Technological advancements in mobile phones have had an outsized impact on performance. The quantum leap derived from desktop-based performance to desktop + mobile functionality allows for greater productivity across the board. The IoT (Internet of Things) allows for dramatic enhancements, by way of multiple inter-connected devices.
Provided you are able to avoid the pervasive "peripheral noise", you can remain productive on smartphones and tablets. The negative externalities of these breakthrough technologies creates a breeding ground rife with distractions.
Social media is largely to blame, by way of its soundbites, cancel culture, microblogging elements, and ever-shrinking message-duration which is designed to grab your attention just as fast as it loses your attention. People don't read lengthy articles, editorials, and convoluted opinion pieces as much as they used to.
Today it's all about logging into TikTok, Facebook, Twitter, Parler, YouTube, Instagram, Pinterest, email, blogs, forums, and countless other social platforms for a fix. The danger in this is clear – information overload and distractions. The content is often irrelevant to the tasks at hand, with resultant declines in productivity. One of the things that excessive smartphone usage does is break the workflow.
Breaking the flow refers to any action which interrupts a user’s concentration, typically in the form of a distraction. A study was published in 2017 by Eilish Duke, titled, ‘Smartphone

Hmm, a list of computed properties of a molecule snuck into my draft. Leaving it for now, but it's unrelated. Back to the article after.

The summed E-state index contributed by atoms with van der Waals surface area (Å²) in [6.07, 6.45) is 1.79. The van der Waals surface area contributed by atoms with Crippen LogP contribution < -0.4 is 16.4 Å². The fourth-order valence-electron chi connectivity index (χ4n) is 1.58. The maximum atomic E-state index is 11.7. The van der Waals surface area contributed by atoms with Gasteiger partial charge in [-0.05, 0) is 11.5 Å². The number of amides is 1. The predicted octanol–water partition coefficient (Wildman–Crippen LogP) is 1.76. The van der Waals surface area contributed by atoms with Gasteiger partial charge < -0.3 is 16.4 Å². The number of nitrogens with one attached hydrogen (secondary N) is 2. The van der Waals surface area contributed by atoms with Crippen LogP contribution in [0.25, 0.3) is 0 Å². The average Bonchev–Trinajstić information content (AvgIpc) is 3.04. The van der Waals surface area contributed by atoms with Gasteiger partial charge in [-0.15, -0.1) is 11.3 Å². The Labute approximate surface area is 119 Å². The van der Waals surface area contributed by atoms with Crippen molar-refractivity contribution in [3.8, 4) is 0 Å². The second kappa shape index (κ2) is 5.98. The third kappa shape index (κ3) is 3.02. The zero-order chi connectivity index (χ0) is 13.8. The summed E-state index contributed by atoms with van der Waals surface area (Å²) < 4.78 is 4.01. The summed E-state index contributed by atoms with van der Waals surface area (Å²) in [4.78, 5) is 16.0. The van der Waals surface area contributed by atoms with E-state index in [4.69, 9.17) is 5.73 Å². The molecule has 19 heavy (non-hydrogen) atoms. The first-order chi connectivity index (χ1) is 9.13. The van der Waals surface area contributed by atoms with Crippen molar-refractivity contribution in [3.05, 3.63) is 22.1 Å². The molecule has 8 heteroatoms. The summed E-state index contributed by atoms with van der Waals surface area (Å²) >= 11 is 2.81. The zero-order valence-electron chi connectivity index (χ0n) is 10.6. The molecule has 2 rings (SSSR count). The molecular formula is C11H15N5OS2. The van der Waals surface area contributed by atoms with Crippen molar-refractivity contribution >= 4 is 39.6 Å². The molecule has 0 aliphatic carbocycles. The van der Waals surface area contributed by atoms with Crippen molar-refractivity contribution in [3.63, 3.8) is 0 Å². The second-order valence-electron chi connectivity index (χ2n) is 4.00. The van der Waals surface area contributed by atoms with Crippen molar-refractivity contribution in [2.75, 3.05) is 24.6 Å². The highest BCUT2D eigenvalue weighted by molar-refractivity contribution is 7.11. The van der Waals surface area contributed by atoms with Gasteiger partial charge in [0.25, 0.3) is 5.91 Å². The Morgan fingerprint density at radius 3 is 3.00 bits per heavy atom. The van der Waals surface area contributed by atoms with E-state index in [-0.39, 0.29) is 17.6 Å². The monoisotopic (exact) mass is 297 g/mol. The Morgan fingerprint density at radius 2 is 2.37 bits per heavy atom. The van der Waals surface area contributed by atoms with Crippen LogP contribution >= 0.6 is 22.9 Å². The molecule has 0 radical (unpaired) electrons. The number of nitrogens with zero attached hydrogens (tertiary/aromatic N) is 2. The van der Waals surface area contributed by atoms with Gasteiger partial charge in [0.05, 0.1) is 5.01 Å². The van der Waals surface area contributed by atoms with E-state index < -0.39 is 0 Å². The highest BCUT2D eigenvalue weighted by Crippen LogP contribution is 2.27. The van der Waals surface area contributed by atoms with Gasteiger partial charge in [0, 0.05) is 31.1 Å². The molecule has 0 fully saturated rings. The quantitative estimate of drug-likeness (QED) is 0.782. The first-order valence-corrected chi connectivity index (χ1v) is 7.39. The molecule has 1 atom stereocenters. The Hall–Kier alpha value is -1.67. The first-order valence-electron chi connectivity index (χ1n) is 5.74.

Addiction, Daily Interactions and Self-Reported Productivity’. This study goes to great pains to identify the distractions to the flow and the need for unbroken concentration.
Minor interruptions of under 3 seconds can significantly disrupt the flow of work productivity, and result in significant errors in the work that is performed. This is particularly true of cognitive activity. Many workplaces require employees to silence smartphones, so as not to disrupt the office environment with buzzing, ringing, tweeting, alarms, or other annoyances.
The amount of time that people spend checking their phones is equally disturbing, particularly during work time. The Guardian reported (RescueTime data) that people spend an average of 3 hours 15 minutes on their phones daily. The top 20% of smartphone users can spend as much as 4 hours 30 minutes on their smartphones. Naturally, not all of this time is spent on productive content.
Ways to Combat Unproductive Activity on Smartphones
Source: Statista Time Spent Per Day with Mobile Non-Voice Media in the US (2018-2022)
Self-control is difficult when you put a kid in a candy store and ask them not to eat anything, buy anything, or be distracted by anything. In much the same way, a smartphone serves as a candy store of treats for anyone wanting a distraction. Productivity can certainly be negatively impacted by smartphones. There are several options available, some of which are more difficult to implement than others. For example, employees can simply place their phones on airplane mode,
thereby blocking all online communications and signals from everyone, everywhere. This is disingenuous, since it does nothing for people who actually use their phones for work purposes.